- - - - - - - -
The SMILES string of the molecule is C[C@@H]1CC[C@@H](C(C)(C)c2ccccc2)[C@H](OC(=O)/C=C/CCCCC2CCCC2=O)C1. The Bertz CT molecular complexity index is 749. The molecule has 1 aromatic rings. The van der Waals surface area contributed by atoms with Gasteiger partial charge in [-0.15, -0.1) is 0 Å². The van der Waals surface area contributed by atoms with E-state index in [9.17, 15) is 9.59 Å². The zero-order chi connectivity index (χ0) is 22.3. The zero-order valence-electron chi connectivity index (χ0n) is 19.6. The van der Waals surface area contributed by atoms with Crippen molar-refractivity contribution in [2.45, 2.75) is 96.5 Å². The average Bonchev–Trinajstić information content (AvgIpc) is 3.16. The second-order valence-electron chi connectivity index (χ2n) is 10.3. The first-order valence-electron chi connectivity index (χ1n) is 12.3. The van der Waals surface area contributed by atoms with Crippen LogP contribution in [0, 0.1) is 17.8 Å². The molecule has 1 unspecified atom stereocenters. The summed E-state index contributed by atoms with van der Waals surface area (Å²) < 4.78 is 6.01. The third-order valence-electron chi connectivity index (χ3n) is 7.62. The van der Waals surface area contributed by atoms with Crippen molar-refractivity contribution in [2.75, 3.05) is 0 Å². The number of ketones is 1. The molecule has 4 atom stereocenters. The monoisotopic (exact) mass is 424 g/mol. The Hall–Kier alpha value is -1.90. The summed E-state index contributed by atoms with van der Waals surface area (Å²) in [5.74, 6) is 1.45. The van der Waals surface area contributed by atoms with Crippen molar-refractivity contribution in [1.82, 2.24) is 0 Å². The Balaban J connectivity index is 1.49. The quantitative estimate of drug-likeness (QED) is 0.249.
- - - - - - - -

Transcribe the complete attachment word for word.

The SMILES string of the molecule is C[C@@H]1CC[C@@H](C(C)(C)c2ccccc2)[C@H](OC(=O)/C=C/CCCCC2CCCC2=O)C1. The Bertz CT molecular complexity index is 749. The molecule has 1 aromatic rings. The van der Waals surface area contributed by atoms with Gasteiger partial charge in [-0.15, -0.1) is 0 Å². The van der Waals surface area contributed by atoms with E-state index in [9.17, 15) is 9.59 Å². The zero-order chi connectivity index (χ0) is 22.3. The zero-order valence-electron chi connectivity index (χ0n) is 19.6. The van der Waals surface area contributed by atoms with Crippen molar-refractivity contribution in [2.45, 2.75) is 96.5 Å². The average Bonchev–Trinajstić information content (AvgIpc) is 3.16. The second-order valence-electron chi connectivity index (χ2n) is 10.3. The first-order valence-electron chi connectivity index (χ1n) is 12.3. The van der Waals surface area contributed by atoms with Crippen LogP contribution in [0, 0.1) is 17.8 Å². The molecule has 1 unspecified atom stereocenters. The summed E-state index contributed by atoms with van der Waals surface area (Å²) < 4.78 is 6.01. The third-order valence-electron chi connectivity index (χ3n) is 7.62. The van der Waals surface area contributed by atoms with Crippen molar-refractivity contribution in [2.75, 3.05) is 0 Å². The number of ketones is 1. The molecule has 4 atom stereocenters. The monoisotopic (exact) mass is 424 g/mol. The Hall–Kier alpha value is -1.90. The summed E-state index contributed by atoms with van der Waals surface area (Å²) in [5.74, 6) is 1.45. The van der Waals surface area contributed by atoms with Crippen molar-refractivity contribution in [1.82, 2.24) is 0 Å². The Balaban J connectivity index is 1.49. The quantitative estimate of drug-likeness (QED) is 0.249.